Federal Prisons Exporting Hazardous Waste and Exposing Workers to Heavy Metals

U.S. Government Caught Exporting Hazardous Waste Overseas and Exposing Workers to Toxic Byproducts from Electronic Recycling
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* Electronics
* Recycling
* eWaste
* Computers
* Disposal
* Export
* Stewards
* Ban
* Government

* Environment
* Electronics
* Government

* Chicago - Illinois - US

Oct. 26, 2010 - PRLog -- A recent investigation by the Department of Justice’s Inspector General reveals that a federal prison corporation, operating under the name UNICOR, knowingly exposed staff and inmates to toxic heavy metals and exported hazardous waste to developing countries. These unsafe recycling practices made staff and workers sick when exposed to high levels of toxins. Harmful metals released during disassembly include cadmium, lead, mercury, arsenic, and beryllium which are toxic to humans and the environment.

The report, entitled “Review of Federal Prison Industries’ Electronic-Waste Recycling Program,” reveals unlawful practices in the government’s computer and electronics recycling programs, but also notes that UNICOR staff was involved in cover-ups, money laundering, theft, and other charges. In addition, prison environments are unsuitable for the proper recycling of electronics and can allow criminals potential access to sensitive data on hard drives and other data media.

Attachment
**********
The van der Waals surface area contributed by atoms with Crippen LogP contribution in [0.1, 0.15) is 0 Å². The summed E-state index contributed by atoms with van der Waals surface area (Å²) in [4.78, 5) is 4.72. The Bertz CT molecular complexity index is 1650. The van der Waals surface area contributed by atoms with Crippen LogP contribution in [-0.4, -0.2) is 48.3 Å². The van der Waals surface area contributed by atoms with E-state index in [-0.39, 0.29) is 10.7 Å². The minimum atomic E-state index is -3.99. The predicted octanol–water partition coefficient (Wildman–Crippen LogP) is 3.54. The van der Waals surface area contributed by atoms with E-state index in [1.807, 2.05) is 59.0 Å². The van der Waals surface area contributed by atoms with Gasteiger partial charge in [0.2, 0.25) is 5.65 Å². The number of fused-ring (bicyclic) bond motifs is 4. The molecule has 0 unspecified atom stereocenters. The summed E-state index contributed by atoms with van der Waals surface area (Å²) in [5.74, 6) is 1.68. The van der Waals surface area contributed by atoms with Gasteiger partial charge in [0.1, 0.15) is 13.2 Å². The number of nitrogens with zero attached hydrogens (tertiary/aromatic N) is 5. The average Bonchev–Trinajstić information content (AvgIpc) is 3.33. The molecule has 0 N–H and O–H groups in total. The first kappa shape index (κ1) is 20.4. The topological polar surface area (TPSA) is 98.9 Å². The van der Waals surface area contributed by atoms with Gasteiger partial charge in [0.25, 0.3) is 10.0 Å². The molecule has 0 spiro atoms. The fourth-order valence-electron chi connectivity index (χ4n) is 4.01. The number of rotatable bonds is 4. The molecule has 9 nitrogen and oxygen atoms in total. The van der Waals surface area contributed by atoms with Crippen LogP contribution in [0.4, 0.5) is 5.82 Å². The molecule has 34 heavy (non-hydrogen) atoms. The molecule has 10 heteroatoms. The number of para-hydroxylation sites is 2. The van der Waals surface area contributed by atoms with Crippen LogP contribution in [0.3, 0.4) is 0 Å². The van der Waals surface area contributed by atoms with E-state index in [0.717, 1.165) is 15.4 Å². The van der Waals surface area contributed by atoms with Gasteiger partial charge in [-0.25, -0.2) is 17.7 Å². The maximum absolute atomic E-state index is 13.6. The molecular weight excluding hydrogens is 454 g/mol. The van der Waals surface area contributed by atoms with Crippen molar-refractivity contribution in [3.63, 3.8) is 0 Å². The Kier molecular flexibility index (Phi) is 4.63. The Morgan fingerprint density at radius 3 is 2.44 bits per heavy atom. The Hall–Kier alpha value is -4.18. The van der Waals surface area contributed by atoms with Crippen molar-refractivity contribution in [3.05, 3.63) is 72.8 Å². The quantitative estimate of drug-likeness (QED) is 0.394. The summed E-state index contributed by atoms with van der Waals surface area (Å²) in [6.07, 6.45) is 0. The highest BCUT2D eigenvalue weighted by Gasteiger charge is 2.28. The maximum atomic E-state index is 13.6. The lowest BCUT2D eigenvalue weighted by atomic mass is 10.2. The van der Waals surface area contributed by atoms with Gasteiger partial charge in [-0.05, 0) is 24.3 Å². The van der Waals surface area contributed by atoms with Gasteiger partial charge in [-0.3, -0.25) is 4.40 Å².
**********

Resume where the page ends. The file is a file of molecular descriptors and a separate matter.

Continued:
The recycling program lacked worker safety standards, environmental protection, proper training and exposed workers to noise and heat stress, injury, and heavy metal poisoning. UNICOR is responsible for medical care of workers affected by unsafe working situations. The facilities also needed costly environmental remediation, to improve operational conditions, due to contamination from heavy metals because of improper processing.

The investigation showed that dismantled electronics were shipped overseas to India, Korea, and Malaysia. Research has shown that e-waste recycling practices in these nations have serious health, safety, and environmental problems that negatively affect both the population and the environment. Common practices in these countries include burning hazardous waste materials, allowing toxins to leach into the soil and ground water, and handling heavy metals without protective equipment due to lack of regulations.

View a copy of the report at: http://www.justice.gov/oig/reports/BOP/o1010.pdf.
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